Back to top Go down
Guest
Guest



PostSubject: Re: Comics and Conan the Barbarian (R.E.Howard) Sat Feb 16, 2013 12:02 pm

I've only read so far in Evola's "Yoga of Power", but there is this female energy Shakti, which is all underlying, even more basic than Shiva. (Or even Brahman from some viewpoint, he states.) I make of it, that engaging the (pure) female element makes you a man (yoga tantra may be a tool). This energy.

Maleness is linear energy. (But the energy, comes from a female source.)

You have to tap that source. That's why there is no theory about women, only praxis.

Yoga has the advantage, that you get to experience the pure female energy. (It kind of makes women boring, compared. But it helps.)

Why there are so many women in indian tantra, I wonder. It's a very feminist, lesbian breed. In tibetan yoga, you find modern women, but not those extreme feminists.

That's why education is important for me too. You can't go wrong reading the right texts, but you might also miss out on some development, that involves corporeal experiences, that you only get through guided meditations/exercises.
Back to top Go down
Anfang

avatar

Gender : Male Virgo Posts : 1989
Join date : 2013-01-23
Age : 33
Location : CET

PostSubject: Re: Comics and Conan the Barbarian (R.E.Howard) Mon Feb 18, 2013 3:19 am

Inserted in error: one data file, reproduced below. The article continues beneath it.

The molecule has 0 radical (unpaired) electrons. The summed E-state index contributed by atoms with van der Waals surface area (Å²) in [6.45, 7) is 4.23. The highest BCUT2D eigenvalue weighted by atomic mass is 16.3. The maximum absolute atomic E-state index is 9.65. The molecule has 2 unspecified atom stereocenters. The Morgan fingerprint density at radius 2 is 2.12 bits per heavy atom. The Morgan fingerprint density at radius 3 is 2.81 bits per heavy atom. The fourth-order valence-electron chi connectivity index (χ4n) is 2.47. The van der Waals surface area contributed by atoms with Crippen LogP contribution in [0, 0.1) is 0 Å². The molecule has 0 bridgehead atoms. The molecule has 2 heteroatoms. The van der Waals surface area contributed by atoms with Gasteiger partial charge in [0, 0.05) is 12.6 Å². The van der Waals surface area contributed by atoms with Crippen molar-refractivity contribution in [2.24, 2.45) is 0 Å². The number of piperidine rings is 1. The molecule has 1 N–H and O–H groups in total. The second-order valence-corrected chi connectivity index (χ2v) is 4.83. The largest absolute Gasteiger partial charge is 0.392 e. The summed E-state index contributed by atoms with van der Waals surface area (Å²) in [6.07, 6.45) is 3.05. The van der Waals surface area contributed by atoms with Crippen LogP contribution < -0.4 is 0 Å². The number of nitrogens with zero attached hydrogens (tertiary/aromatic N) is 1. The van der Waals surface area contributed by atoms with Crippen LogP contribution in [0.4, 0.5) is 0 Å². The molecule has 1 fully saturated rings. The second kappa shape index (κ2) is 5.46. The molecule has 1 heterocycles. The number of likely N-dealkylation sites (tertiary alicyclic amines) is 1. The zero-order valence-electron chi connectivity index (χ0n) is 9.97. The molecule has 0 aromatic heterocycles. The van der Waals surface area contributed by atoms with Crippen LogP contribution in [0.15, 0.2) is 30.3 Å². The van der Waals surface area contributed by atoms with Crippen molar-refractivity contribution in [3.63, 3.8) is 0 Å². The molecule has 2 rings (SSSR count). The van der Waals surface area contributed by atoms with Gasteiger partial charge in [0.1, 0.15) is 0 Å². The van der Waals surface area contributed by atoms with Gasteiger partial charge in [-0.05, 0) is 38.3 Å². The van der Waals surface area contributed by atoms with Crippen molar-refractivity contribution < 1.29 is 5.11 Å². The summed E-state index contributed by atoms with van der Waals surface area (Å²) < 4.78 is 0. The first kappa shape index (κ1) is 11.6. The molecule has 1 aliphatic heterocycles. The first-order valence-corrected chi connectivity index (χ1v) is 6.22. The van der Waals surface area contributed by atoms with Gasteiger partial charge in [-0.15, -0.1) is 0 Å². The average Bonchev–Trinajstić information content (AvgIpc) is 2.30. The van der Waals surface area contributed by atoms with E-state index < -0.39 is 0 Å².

Quote :
There is no true Buddhism. (Like Jesus, the Buddha didn't want to start a Religion.) There is just the original doctrine of the Buddha. (Which is hardly found today, because even most 'scholars' rely on sectarian commentary and what their gurus or rinpoches tell them.) And original doctrine is not even very original either. I see some parallels between the Buddha and Socrates (who I know only little), in the Sutras. The Buddha had a style of letting people find their own "enlightenment" (or simply anwers on what to do in many cases).

I don't know very much about Buddhism. Do you have to shave your head to be one of them? Wink

Quote :
Muscles... I have to say Schwarzenegger looked great. Here the Arabs emphasize their masculinity this way.

The muscles about him I don't find that special. I'm more fascinated with his success in modern life. To quote from Bill Burr (a great philosopher) Get to america, become a famous bodybuilder. Become a moviestar although you don't even speak the language. Stop there? 'No', he said, 'I'm gonna marry into american royalty. I'm gonna marry a Kennedy.' He did that - but not satisfied - I'm gonna become guvenur. And he did it. Easy. ...